Tessa crouched at the top of the stairs clutching her teddy bear to her chest. “Momma?” she called.
Thunder cracked and she glanced at the ceiling, afraid it would fall on her head at any second. The hallway lit up – the lightning so bright it reached all the way from the bedroom window. Tessa forgot about being a brave girl. “Mom!”
A scuffle of movement from downstairs and her father came into view. Tessa stared at him; eyes wide. He gave a sad smile before starting up the stairs. Thunder crashed and Tessa leaped into his outstretched arms.
She buried her face in his chest and wrapped her arms around his neck. “I’m scared,” she whispered. “I want Momma.”
“Tessa, baby,” he crooned softly in her ear as he rubbed her back. “Momma isn’t here – won’t I do?”
Her tears soaked into the worn fabric of his t-shirt. “I miss her, Dada.”
A little poof of air from his parted lips and Tessa knew he was sad too. She wished she could breathe out all of her sadness, and when she had no more breath to give maybe Momma would come back.
“Did Momma ever tell you why you shouldn’t fear the thunder?” he asked and she shook her head. “Well, I’ll tell you.”
He carried her to the kitchen and grabbed some precut apple slices and caramel dip. Tessa’s eyes widened in delight. She usually scooped out the caramel sauce with her fingers and hid the apples at the bottom of the compost bin. Dad had caught her one day and now he only gave her the treat when they were sharing.
He sat with her at the table and offered her the apple. “Remember yesterday, in Momma’s garden? You were worried because the tulips weren’t blooming?”
“The periwinkle too,” Tessa said.
“And what did we do when you went to bed?”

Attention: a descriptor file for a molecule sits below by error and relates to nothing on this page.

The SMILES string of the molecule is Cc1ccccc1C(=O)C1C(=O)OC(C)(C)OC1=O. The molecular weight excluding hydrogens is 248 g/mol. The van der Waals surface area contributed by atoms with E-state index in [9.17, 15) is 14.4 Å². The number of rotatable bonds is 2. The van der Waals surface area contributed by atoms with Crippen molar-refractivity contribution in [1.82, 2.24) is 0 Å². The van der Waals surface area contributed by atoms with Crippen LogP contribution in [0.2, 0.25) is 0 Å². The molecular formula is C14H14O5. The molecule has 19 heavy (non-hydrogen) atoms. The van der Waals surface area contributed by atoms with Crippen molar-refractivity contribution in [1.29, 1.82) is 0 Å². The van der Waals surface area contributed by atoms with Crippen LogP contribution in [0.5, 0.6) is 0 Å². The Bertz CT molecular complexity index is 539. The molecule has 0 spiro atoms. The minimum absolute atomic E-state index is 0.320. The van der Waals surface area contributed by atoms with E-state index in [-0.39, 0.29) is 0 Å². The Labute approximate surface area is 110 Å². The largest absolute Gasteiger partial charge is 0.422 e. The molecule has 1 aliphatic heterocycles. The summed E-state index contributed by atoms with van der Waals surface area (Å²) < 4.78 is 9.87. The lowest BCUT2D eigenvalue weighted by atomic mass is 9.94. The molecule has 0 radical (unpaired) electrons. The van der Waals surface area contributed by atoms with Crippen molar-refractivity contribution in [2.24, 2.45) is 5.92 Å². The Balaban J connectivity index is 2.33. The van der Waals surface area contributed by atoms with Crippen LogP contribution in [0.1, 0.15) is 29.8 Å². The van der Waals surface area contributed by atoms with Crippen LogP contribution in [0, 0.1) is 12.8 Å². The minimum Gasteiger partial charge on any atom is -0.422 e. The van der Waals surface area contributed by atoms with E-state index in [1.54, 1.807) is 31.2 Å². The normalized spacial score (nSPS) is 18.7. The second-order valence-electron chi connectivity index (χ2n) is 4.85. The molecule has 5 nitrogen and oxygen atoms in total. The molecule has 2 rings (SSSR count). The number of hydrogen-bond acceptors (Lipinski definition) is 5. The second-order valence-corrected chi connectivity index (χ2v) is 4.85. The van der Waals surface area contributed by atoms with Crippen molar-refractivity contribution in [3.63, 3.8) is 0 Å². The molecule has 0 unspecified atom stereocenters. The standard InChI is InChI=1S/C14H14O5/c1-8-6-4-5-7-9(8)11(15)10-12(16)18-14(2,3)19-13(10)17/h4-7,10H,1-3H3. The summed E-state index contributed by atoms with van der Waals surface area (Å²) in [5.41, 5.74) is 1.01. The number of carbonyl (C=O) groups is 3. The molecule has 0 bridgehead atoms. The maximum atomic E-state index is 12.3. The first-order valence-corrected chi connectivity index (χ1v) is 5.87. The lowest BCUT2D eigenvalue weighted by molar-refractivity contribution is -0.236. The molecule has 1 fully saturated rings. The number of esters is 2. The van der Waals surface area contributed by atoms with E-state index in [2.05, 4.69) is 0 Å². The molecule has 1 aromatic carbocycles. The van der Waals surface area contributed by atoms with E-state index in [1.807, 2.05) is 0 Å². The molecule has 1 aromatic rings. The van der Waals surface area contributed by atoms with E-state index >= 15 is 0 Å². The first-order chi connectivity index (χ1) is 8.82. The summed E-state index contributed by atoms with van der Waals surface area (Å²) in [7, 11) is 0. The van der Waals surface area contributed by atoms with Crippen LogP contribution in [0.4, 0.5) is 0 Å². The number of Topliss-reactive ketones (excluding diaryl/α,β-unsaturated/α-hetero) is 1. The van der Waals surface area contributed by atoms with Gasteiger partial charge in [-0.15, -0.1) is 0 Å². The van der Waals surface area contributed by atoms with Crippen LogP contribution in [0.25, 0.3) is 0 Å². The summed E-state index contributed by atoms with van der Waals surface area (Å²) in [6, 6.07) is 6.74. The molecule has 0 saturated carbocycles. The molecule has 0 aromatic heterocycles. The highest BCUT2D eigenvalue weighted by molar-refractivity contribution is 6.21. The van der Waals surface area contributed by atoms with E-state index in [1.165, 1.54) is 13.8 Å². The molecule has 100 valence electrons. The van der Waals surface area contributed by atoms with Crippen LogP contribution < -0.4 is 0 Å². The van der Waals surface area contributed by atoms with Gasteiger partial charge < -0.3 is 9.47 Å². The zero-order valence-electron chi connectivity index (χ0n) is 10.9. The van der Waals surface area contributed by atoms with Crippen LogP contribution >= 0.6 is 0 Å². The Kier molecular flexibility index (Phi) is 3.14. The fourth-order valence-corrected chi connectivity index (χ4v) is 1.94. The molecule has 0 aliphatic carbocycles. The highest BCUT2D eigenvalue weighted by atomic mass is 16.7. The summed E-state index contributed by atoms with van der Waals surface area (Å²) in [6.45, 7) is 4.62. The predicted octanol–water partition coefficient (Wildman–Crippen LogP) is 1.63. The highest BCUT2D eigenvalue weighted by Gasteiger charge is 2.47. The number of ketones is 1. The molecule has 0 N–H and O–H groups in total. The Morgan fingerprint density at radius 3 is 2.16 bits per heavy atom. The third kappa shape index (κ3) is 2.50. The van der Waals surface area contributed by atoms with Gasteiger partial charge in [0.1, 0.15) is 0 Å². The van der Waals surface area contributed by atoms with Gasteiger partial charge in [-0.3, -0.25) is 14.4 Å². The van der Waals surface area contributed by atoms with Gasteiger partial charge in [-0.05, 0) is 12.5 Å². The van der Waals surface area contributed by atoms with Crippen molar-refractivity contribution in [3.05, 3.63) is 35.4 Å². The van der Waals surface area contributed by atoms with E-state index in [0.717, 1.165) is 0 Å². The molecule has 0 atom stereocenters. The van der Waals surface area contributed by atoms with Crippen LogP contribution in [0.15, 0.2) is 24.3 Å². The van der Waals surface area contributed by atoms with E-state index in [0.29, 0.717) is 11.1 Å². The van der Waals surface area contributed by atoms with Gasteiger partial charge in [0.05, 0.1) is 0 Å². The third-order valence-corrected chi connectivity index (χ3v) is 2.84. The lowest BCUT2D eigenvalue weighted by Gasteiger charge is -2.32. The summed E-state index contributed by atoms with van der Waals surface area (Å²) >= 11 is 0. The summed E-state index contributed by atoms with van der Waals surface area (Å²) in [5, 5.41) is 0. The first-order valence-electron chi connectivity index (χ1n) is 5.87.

“I said my prayers, and asked the Gods to send rain to help the flowers in Momma’s garden.”
“And this afternoon it started to rain, right?”
“Uh-huh,” she licked caramel from her fingers. A big boom of thunder rumbled and he pointed upward.
“That sound is the gardeners walking around in the heavens, looking down on all the gardens we keep. The light is from their lanterns, so they can see. The rain is from their watering cans.”
“Really,” he agreed with a smile.
“That is so cool,” she whispered. She flinched as the gardeners began to move again. “It’s still scary. Can I stay with you?”
“Sure, baby. It’s hard to sleep with all that noise.” He hefted her into his arms and looked out the window to the backyard. Lightning flashed and he saw the calico sitting on the fence, looking back at them. Another flash and the cat gave a nod before it jumped down and ran off into the rain.
Momma’s still with us, he thought.
Suann Amero (she/her) is a Canadian writer who loves both romance and horror, tea and coffee, cats and dogs. She writes from Nova Scotia, where she lives with her partner and their two cats, Quincey and Onyx. Suann’s short fiction has been previously published by Dark Recesses Press, Black Hare Press, Antimony and Elder Lace Press, and Friday Flash Fiction.